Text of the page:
Labour Leader Jeremy Corbyn may hold his own party hostage over the European Union referendum question, by threatening to withdraw his support for the Remain campaign if his opponents mount a coup against him, sources close to the leader have said.
The support of both Corbyn and his trade union backers is widely seen as an essential component of the Remain campaign to keep Britain within the European Union, as they are able to mobilise the left wing vote. So far the campaign has been dominated by the Conservative Prime Minister David Cameron and his government, but the Labour party also officially backs a Remain vote.
Mr Corbyn made his first appearance on the campaign trail in mid-April, delivering a lacklustre performance, having been a lifelong critic of the European project. But his allies within the party have suggested that he may withdraw his support completely should Labour members seek to oust him over the anti-Semitism row currently engulfing the party, The Telegraph has reported.
In addition to allegations that Mr Corbyn has opened the door to anti-Semitism in the party, the local and regional elections taking place this Thursday are also being seen as a watershed moment in Corbyn’s leadership. Yesterday Mr Corbyn insisted that the party would not lose a single council seat; a prediction which may turn out to be somewhat optimistic, as pundits are predicting sweeping losses of 150-175 seats for the beleaguered party.
But the Referendum threat is likely to hit home, with sources telling the Telegraph that keeping Britain within the EU is seen as more important among senior Labour figures than the short-term matter of party leadership.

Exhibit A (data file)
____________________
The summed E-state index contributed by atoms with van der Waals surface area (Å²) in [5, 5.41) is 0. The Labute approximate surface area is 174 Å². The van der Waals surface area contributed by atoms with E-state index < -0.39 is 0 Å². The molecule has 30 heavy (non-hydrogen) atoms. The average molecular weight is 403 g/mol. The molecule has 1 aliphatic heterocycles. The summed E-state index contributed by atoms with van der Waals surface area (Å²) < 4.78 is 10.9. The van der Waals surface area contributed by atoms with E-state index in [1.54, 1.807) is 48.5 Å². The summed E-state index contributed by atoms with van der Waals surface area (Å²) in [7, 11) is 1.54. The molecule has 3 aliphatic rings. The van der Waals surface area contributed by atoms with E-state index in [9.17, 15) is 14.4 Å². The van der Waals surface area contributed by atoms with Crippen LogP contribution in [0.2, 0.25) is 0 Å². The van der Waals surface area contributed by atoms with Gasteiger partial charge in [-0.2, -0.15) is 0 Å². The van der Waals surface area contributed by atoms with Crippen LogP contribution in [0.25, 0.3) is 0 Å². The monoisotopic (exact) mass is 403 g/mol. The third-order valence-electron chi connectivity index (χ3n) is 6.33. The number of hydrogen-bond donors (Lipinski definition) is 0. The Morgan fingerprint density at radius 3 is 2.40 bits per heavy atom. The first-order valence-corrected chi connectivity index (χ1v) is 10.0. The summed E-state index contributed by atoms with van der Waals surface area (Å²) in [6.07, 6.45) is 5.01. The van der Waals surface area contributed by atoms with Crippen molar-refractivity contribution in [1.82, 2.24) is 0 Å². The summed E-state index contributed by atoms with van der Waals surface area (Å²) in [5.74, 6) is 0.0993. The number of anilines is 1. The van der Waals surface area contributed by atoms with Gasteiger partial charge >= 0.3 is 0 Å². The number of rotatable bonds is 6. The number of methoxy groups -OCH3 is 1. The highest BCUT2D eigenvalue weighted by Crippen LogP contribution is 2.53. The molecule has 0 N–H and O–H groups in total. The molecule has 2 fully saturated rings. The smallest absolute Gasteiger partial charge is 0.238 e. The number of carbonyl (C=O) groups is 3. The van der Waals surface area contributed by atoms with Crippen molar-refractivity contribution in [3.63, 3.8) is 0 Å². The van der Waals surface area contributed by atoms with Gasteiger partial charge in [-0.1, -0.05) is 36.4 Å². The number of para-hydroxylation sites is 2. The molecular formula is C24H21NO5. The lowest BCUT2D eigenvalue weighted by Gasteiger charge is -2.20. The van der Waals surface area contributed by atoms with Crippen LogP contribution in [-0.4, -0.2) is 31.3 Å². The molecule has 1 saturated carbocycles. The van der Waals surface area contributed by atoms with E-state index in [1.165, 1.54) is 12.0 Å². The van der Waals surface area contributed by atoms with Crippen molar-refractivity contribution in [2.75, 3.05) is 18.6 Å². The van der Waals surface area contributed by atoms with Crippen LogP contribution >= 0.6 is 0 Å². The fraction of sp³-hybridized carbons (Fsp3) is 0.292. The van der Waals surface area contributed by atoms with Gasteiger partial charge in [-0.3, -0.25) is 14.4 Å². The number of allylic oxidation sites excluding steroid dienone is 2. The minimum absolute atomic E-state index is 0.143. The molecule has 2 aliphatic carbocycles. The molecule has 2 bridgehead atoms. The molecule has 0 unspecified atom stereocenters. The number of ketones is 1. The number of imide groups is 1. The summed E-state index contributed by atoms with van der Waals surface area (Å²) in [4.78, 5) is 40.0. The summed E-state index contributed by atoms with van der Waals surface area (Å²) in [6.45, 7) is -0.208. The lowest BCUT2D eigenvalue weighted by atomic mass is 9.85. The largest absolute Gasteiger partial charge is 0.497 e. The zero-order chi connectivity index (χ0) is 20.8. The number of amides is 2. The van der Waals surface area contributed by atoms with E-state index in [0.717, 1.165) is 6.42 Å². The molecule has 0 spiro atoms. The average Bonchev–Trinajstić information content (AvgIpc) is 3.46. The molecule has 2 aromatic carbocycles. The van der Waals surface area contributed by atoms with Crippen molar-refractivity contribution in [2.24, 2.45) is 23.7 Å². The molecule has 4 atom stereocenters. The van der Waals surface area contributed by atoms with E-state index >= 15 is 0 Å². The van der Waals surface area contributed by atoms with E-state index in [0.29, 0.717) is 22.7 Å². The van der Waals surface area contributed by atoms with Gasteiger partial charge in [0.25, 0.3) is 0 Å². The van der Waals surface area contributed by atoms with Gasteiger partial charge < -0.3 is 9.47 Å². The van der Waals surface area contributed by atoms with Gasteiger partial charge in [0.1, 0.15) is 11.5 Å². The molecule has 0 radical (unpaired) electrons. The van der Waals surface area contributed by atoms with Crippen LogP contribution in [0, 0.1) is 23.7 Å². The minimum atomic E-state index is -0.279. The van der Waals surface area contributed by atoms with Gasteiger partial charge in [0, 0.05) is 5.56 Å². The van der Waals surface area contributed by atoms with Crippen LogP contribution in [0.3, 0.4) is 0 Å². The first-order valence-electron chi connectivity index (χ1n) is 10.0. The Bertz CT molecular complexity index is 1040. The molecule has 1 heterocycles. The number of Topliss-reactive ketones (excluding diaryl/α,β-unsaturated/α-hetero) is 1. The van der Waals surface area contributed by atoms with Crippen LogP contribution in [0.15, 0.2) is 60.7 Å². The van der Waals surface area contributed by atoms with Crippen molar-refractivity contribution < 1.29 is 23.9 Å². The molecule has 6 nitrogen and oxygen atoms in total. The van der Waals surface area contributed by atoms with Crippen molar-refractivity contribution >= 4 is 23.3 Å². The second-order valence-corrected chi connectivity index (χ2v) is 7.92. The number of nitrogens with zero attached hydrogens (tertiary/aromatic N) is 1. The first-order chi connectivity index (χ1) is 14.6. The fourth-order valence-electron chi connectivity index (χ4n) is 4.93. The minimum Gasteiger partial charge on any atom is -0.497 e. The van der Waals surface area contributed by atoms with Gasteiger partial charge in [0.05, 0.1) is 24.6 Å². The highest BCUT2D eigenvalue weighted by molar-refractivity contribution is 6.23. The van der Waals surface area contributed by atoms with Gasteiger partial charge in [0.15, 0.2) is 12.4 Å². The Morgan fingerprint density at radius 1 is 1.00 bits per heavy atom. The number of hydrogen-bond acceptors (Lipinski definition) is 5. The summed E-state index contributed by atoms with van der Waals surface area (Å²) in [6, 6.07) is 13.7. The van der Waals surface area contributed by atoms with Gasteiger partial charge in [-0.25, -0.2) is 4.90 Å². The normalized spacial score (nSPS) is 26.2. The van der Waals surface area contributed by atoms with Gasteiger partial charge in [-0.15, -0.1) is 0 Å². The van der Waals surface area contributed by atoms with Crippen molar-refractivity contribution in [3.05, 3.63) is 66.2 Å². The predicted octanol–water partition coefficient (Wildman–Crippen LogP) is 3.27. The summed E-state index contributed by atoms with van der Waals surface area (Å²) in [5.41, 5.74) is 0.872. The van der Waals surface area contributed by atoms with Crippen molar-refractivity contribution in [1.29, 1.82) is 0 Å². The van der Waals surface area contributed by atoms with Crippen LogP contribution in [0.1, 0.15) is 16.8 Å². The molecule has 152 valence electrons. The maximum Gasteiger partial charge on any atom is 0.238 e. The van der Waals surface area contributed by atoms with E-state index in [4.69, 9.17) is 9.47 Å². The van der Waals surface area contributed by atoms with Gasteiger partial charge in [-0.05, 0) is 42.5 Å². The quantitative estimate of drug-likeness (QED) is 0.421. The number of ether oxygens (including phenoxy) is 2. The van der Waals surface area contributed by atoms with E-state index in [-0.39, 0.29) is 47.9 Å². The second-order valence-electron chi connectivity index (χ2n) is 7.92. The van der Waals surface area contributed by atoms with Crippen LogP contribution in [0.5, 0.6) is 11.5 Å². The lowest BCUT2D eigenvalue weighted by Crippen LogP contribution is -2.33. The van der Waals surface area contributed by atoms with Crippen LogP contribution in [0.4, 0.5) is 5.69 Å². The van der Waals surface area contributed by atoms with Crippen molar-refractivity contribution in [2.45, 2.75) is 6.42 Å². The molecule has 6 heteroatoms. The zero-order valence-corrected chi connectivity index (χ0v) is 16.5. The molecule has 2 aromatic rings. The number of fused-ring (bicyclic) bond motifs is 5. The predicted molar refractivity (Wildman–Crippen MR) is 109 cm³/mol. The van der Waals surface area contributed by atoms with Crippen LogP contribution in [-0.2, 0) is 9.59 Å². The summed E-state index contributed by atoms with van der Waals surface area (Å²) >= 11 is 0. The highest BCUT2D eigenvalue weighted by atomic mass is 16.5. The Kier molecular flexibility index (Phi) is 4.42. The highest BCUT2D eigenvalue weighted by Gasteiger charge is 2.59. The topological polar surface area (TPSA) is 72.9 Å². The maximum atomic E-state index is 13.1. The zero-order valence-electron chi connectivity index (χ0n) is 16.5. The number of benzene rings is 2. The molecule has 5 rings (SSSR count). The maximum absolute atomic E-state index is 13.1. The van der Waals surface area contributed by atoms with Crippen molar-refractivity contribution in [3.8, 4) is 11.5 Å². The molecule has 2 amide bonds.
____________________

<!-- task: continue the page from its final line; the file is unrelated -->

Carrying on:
One senior Shadow cabinet source admitted that frustrated Labour MPs intend to “hold their breath until Thursday and hold their noses until the 24th June” – the day after the referendum vote – before they launch their planned coup. There is “no point in making a move unless you have a distinct prospect of success,” the source added.
Another senior Labour MP has confirmed that an informal deal has been struck between rebelling MPs to hold off with a leadership bid until after the referendum, to avoid distracting the party from their campaigning efforts.
It is understood that former Cabinet Minister Margaret Hodge will be put up as a ‘stalking horse’ candidate to open the leadership field up and stage an attempted takeover if local election results are as bad as feared.
Chris Leslie MP, Labour’s former shadow chancellor, said the party “could not accept anything less” than a significant win in the elections, adding: “Labour should be streets ahead and we should be steaming forward. I don’t think we should accept anything less than big gains in these local elections.”
Former leadership contender Liz Kendall, and Michael Dugher the former shadow culture secretary, both named a target figure of 400 seats gained as a barometer to show the party is on track to win in 2020.